Exit system for foreign travelers stands at a crossroads
The Obama administration is poised to decide whether to proceed with a program to use biometrics to keep track of foreign visitors' departures
The Obama administration is poised to make a decision about whether and how to proceed with a stalled program to electronically collect fingerprints from foreign visitors as they depart from airports in the United States.
So far, putting a biometric exit system in place at airports has proved difficult, despite pressure from Congress to do so. Logistical complexities and disputes over who should foot the bill — estimated to cost billions in the coming decade — have stymied the program.
Advocates of the system say it would boost immigration controls and could bolster counterterrorism efforts, while critics question whether the benefits are worth the hefty price tag.
Visitors are asked to submit a form when they leave the country, and observers say authorities are able to identify more than 90 percent of departures from that. But critics say that system is insufficient because not everyone complies and the biographic information doesn't let authorities verify that departing visitors are who they say they are.
A biometric-based exit system would be part of the Homeland Security Department’s U.S. Visitor and Immigrant Status Indicator Technology (US-VISIT) program, which already collects fingerprints from foreign visitors when they arrive in the United States. The program would also collect fingerprints from foreign visitors departing from U.S. seaports, but officials say the logistics of sea travel make that scenario less complicated.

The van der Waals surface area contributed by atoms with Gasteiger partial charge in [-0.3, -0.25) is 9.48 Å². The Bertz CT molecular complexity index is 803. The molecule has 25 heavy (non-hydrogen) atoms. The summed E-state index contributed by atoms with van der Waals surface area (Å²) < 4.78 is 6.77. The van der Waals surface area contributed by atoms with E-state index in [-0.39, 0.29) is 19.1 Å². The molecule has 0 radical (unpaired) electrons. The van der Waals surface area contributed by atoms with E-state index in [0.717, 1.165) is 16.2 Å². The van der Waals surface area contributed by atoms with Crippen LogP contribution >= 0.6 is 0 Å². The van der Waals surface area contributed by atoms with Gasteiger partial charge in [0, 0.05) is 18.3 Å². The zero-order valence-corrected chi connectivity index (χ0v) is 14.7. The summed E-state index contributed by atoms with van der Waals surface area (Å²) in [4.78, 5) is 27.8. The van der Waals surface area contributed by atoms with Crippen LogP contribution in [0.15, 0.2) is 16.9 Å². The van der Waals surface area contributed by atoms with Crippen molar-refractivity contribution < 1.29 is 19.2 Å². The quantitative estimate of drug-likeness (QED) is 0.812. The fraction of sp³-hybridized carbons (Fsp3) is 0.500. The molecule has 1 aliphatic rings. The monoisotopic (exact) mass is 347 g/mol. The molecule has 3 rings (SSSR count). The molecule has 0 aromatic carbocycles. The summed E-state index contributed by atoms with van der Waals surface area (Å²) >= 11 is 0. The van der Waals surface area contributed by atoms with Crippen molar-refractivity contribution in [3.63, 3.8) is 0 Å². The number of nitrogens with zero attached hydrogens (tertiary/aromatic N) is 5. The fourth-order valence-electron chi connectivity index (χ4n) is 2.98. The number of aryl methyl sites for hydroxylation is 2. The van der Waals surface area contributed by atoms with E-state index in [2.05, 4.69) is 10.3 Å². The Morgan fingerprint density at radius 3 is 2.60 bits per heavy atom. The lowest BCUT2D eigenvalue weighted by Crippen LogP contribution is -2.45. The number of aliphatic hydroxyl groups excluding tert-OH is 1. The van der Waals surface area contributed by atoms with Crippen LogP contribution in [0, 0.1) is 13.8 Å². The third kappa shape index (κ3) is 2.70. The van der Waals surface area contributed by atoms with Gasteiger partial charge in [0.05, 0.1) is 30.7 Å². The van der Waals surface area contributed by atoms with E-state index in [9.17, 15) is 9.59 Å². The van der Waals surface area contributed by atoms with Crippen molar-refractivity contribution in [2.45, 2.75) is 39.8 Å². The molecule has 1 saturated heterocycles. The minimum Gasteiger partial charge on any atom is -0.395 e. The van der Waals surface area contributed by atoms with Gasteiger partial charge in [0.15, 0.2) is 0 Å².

The Bush administration proposed requiring commercial air carriers to collect exit information at airports, but the plan stalled after it met resistance from the airline industry and some foreign governments.
The Obama administration must decide whether to pursue a biometrics-based exit program and, if it does, who will collect the fingerprints from departing visitors and how they will do so. In response to a request from lawmakers, the US-VISIT office recently tested scenarios in which the Transportation Security Administration and Customs and Border Protection agency collected fingerprints from noncitizens departing from U.S. airports.
The tests were conducted last summer at Hartsfield-Jackson Atlanta International Airport and Detroit Metropolitan Wayne County Airport at a cost of $5 million.
US-VISIT Director Robert Mocny said the tests demonstrated that the government could collect the fingerprints, a fact that didn’t surprise officials. “We have enough data now to make a decision,” he added.
Although the airline option is technically still on the table as part of the proposed rule published by the Bush administration, Mocny predicts that if the Obama administration chooses to go forward with the exit program, it will opt for having TSA, CBP or a contractor collect the necessary information.
“The thinking here and with this administration is, ‘Let’s not have the airlines do it. Let’s not take that fight on,’ ” he said.
When the Bush administration published its proposed rule, the airlines cited the massive amount of money they would need to pay to rework their information technology systems to accommodate the program.
In 2008, the government estimated that the proposed air and sea biometric exit program would cost about $3.5 billion during a 10-year period with air carriers picking up most of the tab. On the other hand, it would cost more than $4.7 billion for the government to collect the information at security checkpoints during that same timeframe, according to the estimates.